Academic journal article Journal of Prenatal & Perinatal Psychology & Health

Editorial

Academic journal article Journal of Prenatal & Perinatal Psychology & Health

Editorial

Article excerpt

In our lead article, family practice physician and psychologist, Lewis Mehl-Madrona adds to his list of decisive research studies illuminating the psychological foundations of birth. In this study, 485 pregnant women were prospectively assessed for psychosocial factors related to birth complications. Two factors-fear of birth and partner supportstrongly discriminated between complicated and uncomplicated birth. These clear findings favor the developing family practice model of obstetrics in which attention is directed at the psychosocial aspects of prenatal care as well as the biological. Variables identified in this study can be easily recognized and rated by clinicians who do not have extensive psychological training including midwives, nurses, nurse practitioners and obstetricians. According to this authority, avoiding the psychosocial realm in conventional obstetrical care can no longer be justified.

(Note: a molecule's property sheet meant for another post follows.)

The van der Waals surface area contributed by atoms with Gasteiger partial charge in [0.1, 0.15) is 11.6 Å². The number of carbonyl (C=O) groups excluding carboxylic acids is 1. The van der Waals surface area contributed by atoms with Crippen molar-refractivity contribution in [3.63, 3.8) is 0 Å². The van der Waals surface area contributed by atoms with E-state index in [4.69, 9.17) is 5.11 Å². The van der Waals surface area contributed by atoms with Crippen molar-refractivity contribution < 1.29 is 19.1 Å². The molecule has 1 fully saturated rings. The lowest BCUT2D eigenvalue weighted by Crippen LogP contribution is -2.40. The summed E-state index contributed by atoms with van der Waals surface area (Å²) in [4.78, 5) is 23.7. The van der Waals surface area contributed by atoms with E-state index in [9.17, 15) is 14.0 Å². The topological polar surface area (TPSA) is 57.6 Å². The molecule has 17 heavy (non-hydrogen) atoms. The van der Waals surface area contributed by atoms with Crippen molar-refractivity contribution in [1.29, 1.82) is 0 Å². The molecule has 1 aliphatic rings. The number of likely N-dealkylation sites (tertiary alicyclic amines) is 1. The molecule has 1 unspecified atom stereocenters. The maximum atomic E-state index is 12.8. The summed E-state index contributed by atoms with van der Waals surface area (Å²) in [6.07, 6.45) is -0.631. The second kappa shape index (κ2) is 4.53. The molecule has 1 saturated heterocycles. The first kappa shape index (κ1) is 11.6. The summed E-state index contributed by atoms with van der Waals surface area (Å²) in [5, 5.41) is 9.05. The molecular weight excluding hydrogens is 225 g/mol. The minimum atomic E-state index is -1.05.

Inspired by a framework of empirical findings of prenatal consciousness, technical writer George Grider has provided us with a rare chronicle of his son's life before birth. We print this engaging work with the fervent hope that other parents will take up the pen and write their own children about the traditionally overlooked environmental forces that were in play during their personal odyssey from conception to birth.

We are indebted to a team of three working together in the country of Belarus for extending our knowledge of the often hidden psychological after-effects of abortion on women. Empirical analysis of the experiences of 150 women revealed that about half met the criteria for post traumatic stress disorder. Key psychological factors in predicting PTSD were their beliefs about the prenatal life of the fetus, their degree of emotional attachment to the fetus, and the length of the pregnancy before abortion. Importantly, findings in this part of the world where abortion was a standard and accepted method of birth control, seem to be psychologically consistent with findings from the United States and other parts of the world. …

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